“They had trespassed on ancient oaths for the sake of mercenary greed, for the sake of ancient hatred—had stolen a child of summer.” – Belinda Burke
Author: Belinda Burke
Publisher: Totally Bound
Pages/Word Count: 200 Pages
Rating: 4 Stars
Blurb: Strange alliances are forged among the fae as Macsen Cadoc and his fae allies attempt to defeat the Milesians, Irish huntresses who bear a grudge against the sidhe.
Failure will bring Macsen to his knees; success may do the same, unless he and Bran Fionnan, once a captive of the huntresses, can succeed in sowing seeds of peace. Yet even while some attempt to find a middle ground and forge a place where tolerance can flower, a new power rises, a threat to them all.
The Church of Rome aims to win the earth from its immortal rivals, even if doing so comes at the price of magic itself. It will be up to Macsen to make a choice that might save the fae and all that sustains them…but only Bran has the power to convince him to do what is right.
Can mortal and immortal overcome the conflicts that divide them when some must hunt others to survive? Is love stronger than anything—even a Fae King’s pride?
Review: There isn’t much not to love about the Fae, simply because A.) there’s so much canon there to work with, and B.) there’s so much more an author can do to spin the Seelie and Unseelie Courts to the whims of her imagination, and Belinda Burke has done an admirable job of just that in the Yin Yang relationship between Macsen Cadoc and Bran Fionnan, the dark and the light sides of this fantasy fairy tale.
Macsen is the Red King, called vampire by the human females who hunt him and his kind. Bran is the kidnapped son of Summer’s Queen, trapped in the human world and prized for his abilities to create the weapons the Irish huntresses use to prey upon vampires. By rights, Bran Fionnan should be Macsen Cadoc’s enemy, but by blood Macsen and Bran have been bonded in a treaty of peace between the Red King and Summer’s Queen. It’s this bond that has the power to offer Bran his freedom, but it’s also the bond that could deliver Bran his own death.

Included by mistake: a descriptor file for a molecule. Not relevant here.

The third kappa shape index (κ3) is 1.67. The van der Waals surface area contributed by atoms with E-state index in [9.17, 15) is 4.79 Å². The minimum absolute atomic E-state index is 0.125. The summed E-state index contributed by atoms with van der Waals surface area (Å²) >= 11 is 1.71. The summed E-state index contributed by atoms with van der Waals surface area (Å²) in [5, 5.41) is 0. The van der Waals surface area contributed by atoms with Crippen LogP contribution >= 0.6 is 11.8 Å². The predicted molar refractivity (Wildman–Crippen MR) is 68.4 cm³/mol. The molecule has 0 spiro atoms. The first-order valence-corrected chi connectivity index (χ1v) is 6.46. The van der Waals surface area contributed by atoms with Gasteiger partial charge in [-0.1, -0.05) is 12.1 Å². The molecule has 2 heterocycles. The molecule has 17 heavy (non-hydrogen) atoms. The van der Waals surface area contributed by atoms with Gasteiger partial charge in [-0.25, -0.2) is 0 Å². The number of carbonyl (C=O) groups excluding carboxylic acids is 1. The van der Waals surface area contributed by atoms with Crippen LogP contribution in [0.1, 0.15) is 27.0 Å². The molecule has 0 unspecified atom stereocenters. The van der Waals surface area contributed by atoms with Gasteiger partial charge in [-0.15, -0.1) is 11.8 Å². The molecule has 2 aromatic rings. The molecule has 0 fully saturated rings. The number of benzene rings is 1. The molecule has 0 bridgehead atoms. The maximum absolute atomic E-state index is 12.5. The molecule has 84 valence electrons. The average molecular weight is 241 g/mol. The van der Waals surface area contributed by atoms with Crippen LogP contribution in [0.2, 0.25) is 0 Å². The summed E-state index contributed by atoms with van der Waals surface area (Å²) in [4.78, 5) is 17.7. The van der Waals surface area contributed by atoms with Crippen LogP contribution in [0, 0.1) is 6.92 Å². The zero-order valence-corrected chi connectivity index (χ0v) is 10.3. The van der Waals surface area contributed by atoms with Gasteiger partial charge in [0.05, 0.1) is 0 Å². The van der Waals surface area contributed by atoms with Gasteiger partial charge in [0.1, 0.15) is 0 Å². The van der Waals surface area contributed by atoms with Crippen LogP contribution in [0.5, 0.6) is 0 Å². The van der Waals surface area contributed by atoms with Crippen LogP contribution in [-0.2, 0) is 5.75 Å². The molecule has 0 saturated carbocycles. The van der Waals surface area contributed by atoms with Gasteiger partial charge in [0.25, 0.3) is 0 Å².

Filled with danger and intrigue and plenty of action to keep me turning pages, the author spins a tale of lust and loathing and greed, written in a prose that’s both evocative and at times, lyrical. The bond between Macsen and Bran, though it relies heavily on the mate bond trope, comes off just this side of believable not only because of its decades long history-in-the-making but also because the interactions between the two Fae men included a good bit of chemistry, enough for me to buy into the possibility of a long-term relationship without the foundation I usually need to support it; this is one I’m looking forward to seeing in future books in the series.
Dark Side of the Sun does a little mixing of genres, between paranormal and fairy tale, and it worked well when coupled with the human element who serve as the story’s villains, those who came along and tricked Summer’s Queen out of her ownership of Ireland. But as is the case when any group bands together in a common injustice, there is always a light among the dark, and it’s this light that brings hope to Bran at his darkest hour.
There are eight hidden kingdoms in this series, two for each season, and the author has only just begun to introduce them in this first installment. There are more questions to be asked, more answers to be given, and more yet to be discovered before Summer’s Queen has a chance to retake her land, and I’m looking forward to seeing where Belinda Burke takes the action next.